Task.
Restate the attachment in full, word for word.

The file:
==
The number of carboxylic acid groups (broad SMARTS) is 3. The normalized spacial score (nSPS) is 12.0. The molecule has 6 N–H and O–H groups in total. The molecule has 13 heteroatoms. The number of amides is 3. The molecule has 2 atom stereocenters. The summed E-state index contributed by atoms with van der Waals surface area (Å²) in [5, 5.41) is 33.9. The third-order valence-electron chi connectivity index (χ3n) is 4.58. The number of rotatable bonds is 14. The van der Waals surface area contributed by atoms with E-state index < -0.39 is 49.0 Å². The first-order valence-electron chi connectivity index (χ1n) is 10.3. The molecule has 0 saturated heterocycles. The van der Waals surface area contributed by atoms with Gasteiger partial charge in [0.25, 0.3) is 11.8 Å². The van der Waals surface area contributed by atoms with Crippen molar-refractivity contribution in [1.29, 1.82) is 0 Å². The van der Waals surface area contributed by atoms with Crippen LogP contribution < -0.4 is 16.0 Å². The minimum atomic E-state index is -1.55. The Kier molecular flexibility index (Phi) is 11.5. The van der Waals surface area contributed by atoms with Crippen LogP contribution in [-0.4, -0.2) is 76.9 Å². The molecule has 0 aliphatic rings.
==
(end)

The number of carboxylic acid groups (broad SMARTS) is 3. The normalized spacial score (nSPS) is 12.0. The molecule has 6 N–H and O–H groups in total. The molecule has 13 heteroatoms. The number of amides is 3. The molecule has 2 atom stereocenters. The summed E-state index contributed by atoms with van der Waals surface area (Å²) in [5, 5.41) is 33.9. The third-order valence-electron chi connectivity index (χ3n) is 4.58. The number of rotatable bonds is 14. The van der Waals surface area contributed by atoms with E-state index < -0.39 is 49.0 Å². The first-order valence-electron chi connectivity index (χ1n) is 10.3. The molecule has 0 saturated heterocycles. The van der Waals surface area contributed by atoms with Gasteiger partial charge in [0.25, 0.3) is 11.8 Å². The van der Waals surface area contributed by atoms with Crippen molar-refractivity contribution in [1.29, 1.82) is 0 Å². The van der Waals surface area contributed by atoms with Crippen LogP contribution < -0.4 is 16.0 Å². The minimum atomic E-state index is -1.55. The Kier molecular flexibility index (Phi) is 11.5. The van der Waals surface area contributed by atoms with Crippen LogP contribution in [-0.4, -0.2) is 76.9 Å². The molecule has 0 aliphatic rings.